I've been clear from the beginning of our conversation about what I think is wrong --- it's (P3). The proof that (P3) => ¬(R) does not depend on any properties of reduction that are not stated in (P3). In other words, the proof is valid for every relation that preserves all the properties of the relata. The only logical choice is to reject either (P3) or (R). (R) is as you rightly say essential to the notion of reduction. Therefore, (P3) needs to go. Do you agree?

Bill, in your para (5) you see reduction as a relation between particulars and this seems to lead to a radical incoherence. I have always thought of reduction as a relation between concepts. For example, earlier in the post you remark that 'the gene got reduced' (presumably to snippets of DNA). What this means to me is that talk of genes, their properties and behaviours was found to be translatable into talk about DNA molecules and their properties and behaviours. This was all very well because genes were previously hypothetical entities put forward to account for the observed facts of inheritance. For all we knew they might be some exotic entity outside the domain of physics and chemistry. But no, they turn out to be molecules of a large and complicated kind but with some interesting symmetries. But there is no sense in which genes are no longer thought to exist. Indeed a gene is now identified with a DNA molecule consisting of a certain sequence of nucleotides. But this is an identity, or better, an equivalence, between concepts, not between particulars, concepts F and G being equivalent when everything that falls under F also falls under G, and vice versa. The asymmetry occurs when one concept is more established as a theoretical posit, or more general, than the other, and the reduction is from the less established/general to the more. But this is a relation between concepts.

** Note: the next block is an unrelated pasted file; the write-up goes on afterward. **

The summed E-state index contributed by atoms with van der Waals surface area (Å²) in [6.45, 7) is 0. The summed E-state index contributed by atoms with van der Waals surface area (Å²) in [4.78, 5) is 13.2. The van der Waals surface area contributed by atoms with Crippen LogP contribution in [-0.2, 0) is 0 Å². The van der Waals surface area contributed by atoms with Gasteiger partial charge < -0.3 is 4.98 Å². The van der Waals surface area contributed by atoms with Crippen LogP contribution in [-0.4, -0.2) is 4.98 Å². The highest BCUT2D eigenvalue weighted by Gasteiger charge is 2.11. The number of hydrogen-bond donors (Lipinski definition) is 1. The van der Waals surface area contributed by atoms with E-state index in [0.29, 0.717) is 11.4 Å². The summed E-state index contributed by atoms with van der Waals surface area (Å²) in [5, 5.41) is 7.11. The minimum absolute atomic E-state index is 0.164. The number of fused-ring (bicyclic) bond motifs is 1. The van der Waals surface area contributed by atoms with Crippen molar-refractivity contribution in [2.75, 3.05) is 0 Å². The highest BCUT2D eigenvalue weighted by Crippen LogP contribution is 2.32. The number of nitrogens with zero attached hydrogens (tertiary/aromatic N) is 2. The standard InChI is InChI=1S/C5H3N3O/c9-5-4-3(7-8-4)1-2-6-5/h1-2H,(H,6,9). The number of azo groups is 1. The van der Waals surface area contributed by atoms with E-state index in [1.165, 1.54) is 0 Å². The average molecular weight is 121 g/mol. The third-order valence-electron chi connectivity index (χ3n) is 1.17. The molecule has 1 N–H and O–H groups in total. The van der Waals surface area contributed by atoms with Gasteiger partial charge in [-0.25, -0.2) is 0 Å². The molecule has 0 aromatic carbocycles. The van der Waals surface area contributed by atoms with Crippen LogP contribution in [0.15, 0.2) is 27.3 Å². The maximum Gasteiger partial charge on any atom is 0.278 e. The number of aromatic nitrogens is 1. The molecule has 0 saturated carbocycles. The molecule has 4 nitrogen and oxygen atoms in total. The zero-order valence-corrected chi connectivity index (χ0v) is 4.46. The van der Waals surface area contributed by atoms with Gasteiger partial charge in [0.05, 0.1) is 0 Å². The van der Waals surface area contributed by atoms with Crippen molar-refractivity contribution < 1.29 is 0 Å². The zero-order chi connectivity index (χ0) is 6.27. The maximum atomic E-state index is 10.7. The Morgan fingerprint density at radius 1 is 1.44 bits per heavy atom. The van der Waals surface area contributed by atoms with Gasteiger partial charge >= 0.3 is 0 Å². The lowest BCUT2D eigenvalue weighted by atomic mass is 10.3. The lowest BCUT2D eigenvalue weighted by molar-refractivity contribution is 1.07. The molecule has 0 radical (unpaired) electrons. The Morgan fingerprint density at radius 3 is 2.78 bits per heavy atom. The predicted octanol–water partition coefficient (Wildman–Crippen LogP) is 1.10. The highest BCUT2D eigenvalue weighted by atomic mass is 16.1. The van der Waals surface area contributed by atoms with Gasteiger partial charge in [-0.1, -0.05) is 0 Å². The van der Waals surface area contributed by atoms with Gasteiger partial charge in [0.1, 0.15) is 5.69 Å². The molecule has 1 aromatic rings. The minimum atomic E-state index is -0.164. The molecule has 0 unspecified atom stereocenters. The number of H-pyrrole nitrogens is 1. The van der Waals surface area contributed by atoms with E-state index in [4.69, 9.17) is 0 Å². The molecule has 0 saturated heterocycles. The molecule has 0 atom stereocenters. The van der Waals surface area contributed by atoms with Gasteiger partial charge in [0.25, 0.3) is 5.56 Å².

Well, if you can show that simpler physical mechanisms than the brain exhibit intentionality, that should go a long way to convincing you that brains can as well.

Or to put it another way: I claim that using a drastically simplified model system is a good way to understand how the mind's intentionality can work. The mind's intentionality may seem like something that couldn't possibly be reduced to a physical machinery. But if you understand how machinery can produce meaning in a simple case, maybe it will seem less magical.

Hi David,

Excellent comment. Kim would like it. In fact, he speaks of reduction in terms of properties which is equivalent to your talk of concepts.

One can of course speak of the reduction of properties to properties. Temperature to mean molecular kinetic motion, etc. But it seems to me that the action is at the level of individuals or particulars. Not only cayusal action but mental 'action.' A mind is a particular, and so is a state of a mind, e.g., my present feeling sleepy, or my present desiring of a cup of coffee.

So it seems that ultimately the physicalist needs a reduction of individuals, e.g., my act of desire to a brain state. After all, properties and concepts are not conscious of anything, are not subjects of experience. By the same token temperature in general is not hot or cold.